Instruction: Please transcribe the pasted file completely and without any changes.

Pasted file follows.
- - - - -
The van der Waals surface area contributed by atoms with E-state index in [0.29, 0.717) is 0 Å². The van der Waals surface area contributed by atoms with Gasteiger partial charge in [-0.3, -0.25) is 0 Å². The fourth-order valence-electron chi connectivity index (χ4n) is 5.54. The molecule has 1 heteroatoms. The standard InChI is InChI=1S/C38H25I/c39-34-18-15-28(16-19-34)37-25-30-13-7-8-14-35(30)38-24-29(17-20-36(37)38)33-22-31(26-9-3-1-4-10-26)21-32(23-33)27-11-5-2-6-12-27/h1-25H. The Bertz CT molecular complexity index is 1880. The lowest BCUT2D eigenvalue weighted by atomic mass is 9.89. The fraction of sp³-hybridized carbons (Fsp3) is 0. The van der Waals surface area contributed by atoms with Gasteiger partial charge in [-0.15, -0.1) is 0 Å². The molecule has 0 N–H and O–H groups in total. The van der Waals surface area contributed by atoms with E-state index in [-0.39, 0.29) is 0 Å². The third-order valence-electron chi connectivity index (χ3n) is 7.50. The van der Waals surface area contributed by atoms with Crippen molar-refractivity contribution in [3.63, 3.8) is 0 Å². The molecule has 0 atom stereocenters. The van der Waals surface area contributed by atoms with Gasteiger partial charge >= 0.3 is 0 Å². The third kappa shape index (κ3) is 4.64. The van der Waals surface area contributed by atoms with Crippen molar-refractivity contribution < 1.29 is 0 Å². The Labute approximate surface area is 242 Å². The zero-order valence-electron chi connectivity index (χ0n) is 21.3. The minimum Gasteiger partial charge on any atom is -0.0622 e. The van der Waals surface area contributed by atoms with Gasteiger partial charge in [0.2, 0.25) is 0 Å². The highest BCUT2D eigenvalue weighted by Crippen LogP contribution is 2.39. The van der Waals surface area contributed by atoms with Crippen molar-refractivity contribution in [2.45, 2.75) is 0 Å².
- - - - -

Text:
The van der Waals surface area contributed by atoms with E-state index in [0.29, 0.717) is 0 Å². The van der Waals surface area contributed by atoms with Gasteiger partial charge in [-0.3, -0.25) is 0 Å². The fourth-order valence-electron chi connectivity index (χ4n) is 5.54. The molecule has 1 heteroatoms. The standard InChI is InChI=1S/C38H25I/c39-34-18-15-28(16-19-34)37-25-30-13-7-8-14-35(30)38-24-29(17-20-36(37)38)33-22-31(26-9-3-1-4-10-26)21-32(23-33)27-11-5-2-6-12-27/h1-25H. The Bertz CT molecular complexity index is 1880. The lowest BCUT2D eigenvalue weighted by atomic mass is 9.89. The fraction of sp³-hybridized carbons (Fsp3) is 0. The van der Waals surface area contributed by atoms with Gasteiger partial charge in [-0.15, -0.1) is 0 Å². The molecule has 0 N–H and O–H groups in total. The van der Waals surface area contributed by atoms with E-state index in [-0.39, 0.29) is 0 Å². The third-order valence-electron chi connectivity index (χ3n) is 7.50. The van der Waals surface area contributed by atoms with Crippen molar-refractivity contribution in [3.63, 3.8) is 0 Å². The molecule has 0 atom stereocenters. The van der Waals surface area contributed by atoms with Gasteiger partial charge >= 0.3 is 0 Å². The third kappa shape index (κ3) is 4.64. The van der Waals surface area contributed by atoms with Crippen molar-refractivity contribution < 1.29 is 0 Å². The Labute approximate surface area is 242 Å². The zero-order valence-electron chi connectivity index (χ0n) is 21.3. The minimum Gasteiger partial charge on any atom is -0.0622 e. The van der Waals surface area contributed by atoms with Gasteiger partial charge in [0.2, 0.25) is 0 Å². The highest BCUT2D eigenvalue weighted by Crippen LogP contribution is 2.39. The van der Waals surface area contributed by atoms with Crippen molar-refractivity contribution in [2.45, 2.75) is 0 Å².